Until now, Hamas has felt free to devote all its money to its military, secure in the knowledge that Gaza’s civilian needs would be financed either by its rival, the Ramallah-based Palestinian Authority, or by international donors. But this spring, PA President Mahmoud Abbas decided he’d had enough of serving as Hamas’s ATM, as he put it. So he simply stopped.

Abbas stopped paying for diesel to run Gaza’s only power plant. He stopped paying for the electricity Gaza gets from Israel through high-voltage lines, causing Israel, after several weeks of providing free power, to cut that supply. He stopped paying for medicines for Gaza’s hospitals. And so forth. The result was an unprecedented humanitarian crisis, with Gaza’s power supply dropping to as little as four hours a day and its hospitals completely out of critical medications.

Eventually, the situation became so bad that Hamas felt its own position was in danger. And therefore, it did the previously unthinkable: It began paying for critical civilian needs like diesel for the power plant out of its own pocket. Last month alone, it spent $25 million to buy diesel from Egypt, and will apparently spend as much or more in each of the coming months. And because it’s been forced to pay for some of Gaza’s civilian needs, it can no longer afford to spend as much on its military wing.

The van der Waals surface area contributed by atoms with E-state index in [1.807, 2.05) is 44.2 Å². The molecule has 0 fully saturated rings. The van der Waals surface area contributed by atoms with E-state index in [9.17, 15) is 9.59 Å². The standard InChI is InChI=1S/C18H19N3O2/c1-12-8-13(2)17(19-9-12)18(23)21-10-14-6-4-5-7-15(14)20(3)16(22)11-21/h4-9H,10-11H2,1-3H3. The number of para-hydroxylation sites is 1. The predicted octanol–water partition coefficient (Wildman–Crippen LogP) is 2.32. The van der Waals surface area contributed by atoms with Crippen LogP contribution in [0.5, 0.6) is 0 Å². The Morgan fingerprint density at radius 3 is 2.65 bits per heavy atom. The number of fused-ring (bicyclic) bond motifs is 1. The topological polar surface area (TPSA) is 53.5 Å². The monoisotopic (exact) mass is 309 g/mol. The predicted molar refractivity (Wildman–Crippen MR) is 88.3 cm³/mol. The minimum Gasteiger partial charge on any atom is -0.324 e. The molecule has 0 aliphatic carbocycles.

There’s a double irony here. The first is that, for once, Abbas really has done something to reduce Palestinian violence. His reputation as a peacemaker was never dented by his serial rejection of peace offers, his vicious anti-Israel incitement or his incentivizing of terror through above-market salaries paid to jailed terrorists. But now, when he’s made another Gaza war less likely by forcing Hamas to divert funds from military to civilian purposes, he has actually suffered (muted) international criticism for causing humanitarian suffering.